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Post-Holiday Tips for People in Recovery

Many addicts and alcoholics relapse after the holidays. For some this is caused by the stress of travel, for others it’s caused by financial stress, and for some relapse comes as a result of heavily strained interpersonal or family relationships; among many other reasons. Fortunately, there are a number of tips that addicts and alcoholics in recovery can follow in order to ensure that their post-holiday “blues” don’t lead down the dangerous road to relapse.

Limit Intake of Sugar and Fatty Foods

Sugar

Stocking stuffers and other gifts often consist of large boxes or bags of candy, gum, cookies and other baked goodies, etc. Most people – addicts or not – tend to justify a “splurge” in eating these types of foods in the name of the holiday season. However, for addicts, this isn’t such a good idea, and there’s a surprising reason why: Sugar acts like heroin in the brain. (1)

That’s right: sugar causes dopamine releases in a process similar to that of opiate drug abuse. This means that for many addicts, a sudden holiday sugar bender could become a gateway to a real opiate (or other substance) relapse. This includes taking all that candy home if you traveled and eating it over the next few days. If anything, limit yourself to only one or two pieces per day, or an even better idea might be to “re-gift” the candy or sweets to someone who isn’t at risk of relapse.

Fatty Foods

Roasted duck or goose, mashed potatoes and gravy, home-made stuffing with bird drippings, candied yams, pumpkin and apple pie: all of these items are staples at many holiday dinners, and generally leftovers extend deliciously into the next few days. However, many people complain that they don’t feel so good after the holidays: fatigue, stomach upset, headache and other symptoms are common. Often, these symptoms are caused by eating fatty foods.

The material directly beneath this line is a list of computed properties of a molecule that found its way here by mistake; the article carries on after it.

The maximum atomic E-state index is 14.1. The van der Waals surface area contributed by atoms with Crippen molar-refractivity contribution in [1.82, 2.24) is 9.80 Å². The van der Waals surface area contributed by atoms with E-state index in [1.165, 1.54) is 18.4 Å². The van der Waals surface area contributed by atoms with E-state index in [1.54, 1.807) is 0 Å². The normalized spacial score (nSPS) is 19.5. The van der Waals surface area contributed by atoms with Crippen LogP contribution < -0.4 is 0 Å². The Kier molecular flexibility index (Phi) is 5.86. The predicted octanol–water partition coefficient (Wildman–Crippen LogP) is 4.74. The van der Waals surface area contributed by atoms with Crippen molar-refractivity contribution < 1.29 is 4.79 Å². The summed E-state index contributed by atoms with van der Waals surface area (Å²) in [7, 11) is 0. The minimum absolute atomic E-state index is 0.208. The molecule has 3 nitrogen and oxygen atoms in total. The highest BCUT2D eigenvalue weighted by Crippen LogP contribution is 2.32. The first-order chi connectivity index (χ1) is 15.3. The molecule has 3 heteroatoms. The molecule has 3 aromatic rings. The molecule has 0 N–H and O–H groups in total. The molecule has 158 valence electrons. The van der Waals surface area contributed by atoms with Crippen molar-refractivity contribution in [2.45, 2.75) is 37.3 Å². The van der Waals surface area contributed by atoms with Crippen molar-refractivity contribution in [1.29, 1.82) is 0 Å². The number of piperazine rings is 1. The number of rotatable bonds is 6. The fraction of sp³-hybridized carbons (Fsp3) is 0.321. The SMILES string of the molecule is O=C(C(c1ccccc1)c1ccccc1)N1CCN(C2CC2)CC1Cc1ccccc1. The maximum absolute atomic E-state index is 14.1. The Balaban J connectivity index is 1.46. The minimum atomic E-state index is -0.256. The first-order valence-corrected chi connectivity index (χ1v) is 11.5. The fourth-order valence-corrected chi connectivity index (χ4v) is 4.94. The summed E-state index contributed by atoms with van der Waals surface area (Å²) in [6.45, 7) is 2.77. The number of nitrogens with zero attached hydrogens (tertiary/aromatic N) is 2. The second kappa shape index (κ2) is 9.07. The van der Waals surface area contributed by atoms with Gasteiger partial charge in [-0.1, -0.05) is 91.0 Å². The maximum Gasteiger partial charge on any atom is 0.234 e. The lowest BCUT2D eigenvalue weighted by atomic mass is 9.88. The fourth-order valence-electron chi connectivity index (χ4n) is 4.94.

Because many addicts and alcoholics in recovery suffer from occasional or persistent post acute withdrawal symptoms, feeling slightly ill like this after the holidays can exacerbate existing PAWS symptoms or cause a quiet case of the condition to flare up again. This is because most symptoms related to PAWS are caused by the brain’s reduced capacity to manage stress. Therefore, stress on the body in the form of junk food for a few days coupled with the stress of travel, hectic holiday schedules and the “in-laws” could have a significant impact on the well-being of the person in question.

We’ve all heard many times to avoid fatty foods during the holidays, but few people do. It’s part of our tradition; for better or worse. So the best policy for people in recovery is to limit the amount of the types of foods listed above. Consider eating just vegetables or salad instead of mashed potatoes and gravy. Or if you’re hosting, skip the mashed and make roasted rosemary potatoes, or lean ham instead of a fatty duck or goose, or grilled asparagus instead of yams.

It’s possible that many people might consider these less-fatty types of foods to be breaking with tradition; and they’re right. But as Americans we’ve often broken with traditions that we later learned were not the best choices.

Don’t Stress About Gifts or Money

Gifts

Stressing about whether your gifts – both given and received – are “good enough” is a poor attitude, and certainly not one that promotes gratitude and fellowship; both of which are critical components of a long term recovery plan. Likewise, if the person you are giving a gift to is overly concerned about how much you spent on it or whether it measures up to the gift they got you, then it’s probably time that you re-evaluate your relationship. Remember; it’s not about the gifts: Christmas is many things to many people, but what’s inside those wrapped packages isn’t as important as the people who love you and try to show it in their own way.

Money